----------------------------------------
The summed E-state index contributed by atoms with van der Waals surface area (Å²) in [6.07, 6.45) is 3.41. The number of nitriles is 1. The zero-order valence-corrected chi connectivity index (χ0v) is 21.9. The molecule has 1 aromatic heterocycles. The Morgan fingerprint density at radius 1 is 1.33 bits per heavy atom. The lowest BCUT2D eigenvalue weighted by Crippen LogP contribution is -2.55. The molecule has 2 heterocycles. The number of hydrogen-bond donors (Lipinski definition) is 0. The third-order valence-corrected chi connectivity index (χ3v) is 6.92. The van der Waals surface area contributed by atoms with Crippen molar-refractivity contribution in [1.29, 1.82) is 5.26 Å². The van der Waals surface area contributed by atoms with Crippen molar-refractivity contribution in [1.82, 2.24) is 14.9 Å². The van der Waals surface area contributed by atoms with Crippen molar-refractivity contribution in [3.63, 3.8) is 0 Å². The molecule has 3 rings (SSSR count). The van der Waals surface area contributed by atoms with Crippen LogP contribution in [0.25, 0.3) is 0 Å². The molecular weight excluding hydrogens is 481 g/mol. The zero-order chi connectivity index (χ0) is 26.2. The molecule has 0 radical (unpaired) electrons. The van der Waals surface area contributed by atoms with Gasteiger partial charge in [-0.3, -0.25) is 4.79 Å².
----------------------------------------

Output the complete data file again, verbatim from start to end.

The summed E-state index contributed by atoms with van der Waals surface area (Å²) in [6.07, 6.45) is 3.41. The number of nitriles is 1. The zero-order valence-corrected chi connectivity index (χ0v) is 21.9. The molecule has 1 aromatic heterocycles. The Morgan fingerprint density at radius 1 is 1.33 bits per heavy atom. The lowest BCUT2D eigenvalue weighted by Crippen LogP contribution is -2.55. The molecule has 2 heterocycles. The number of hydrogen-bond donors (Lipinski definition) is 0. The third-order valence-corrected chi connectivity index (χ3v) is 6.92. The van der Waals surface area contributed by atoms with Crippen molar-refractivity contribution in [1.29, 1.82) is 5.26 Å². The van der Waals surface area contributed by atoms with Crippen molar-refractivity contribution in [1.82, 2.24) is 14.9 Å². The van der Waals surface area contributed by atoms with Crippen molar-refractivity contribution in [3.63, 3.8) is 0 Å². The molecule has 3 rings (SSSR count). The van der Waals surface area contributed by atoms with Crippen LogP contribution in [0.25, 0.3) is 0 Å². The molecular weight excluding hydrogens is 481 g/mol. The zero-order chi connectivity index (χ0) is 26.2. The molecule has 0 radical (unpaired) electrons. The van der Waals surface area contributed by atoms with Gasteiger partial charge in [-0.3, -0.25) is 4.79 Å².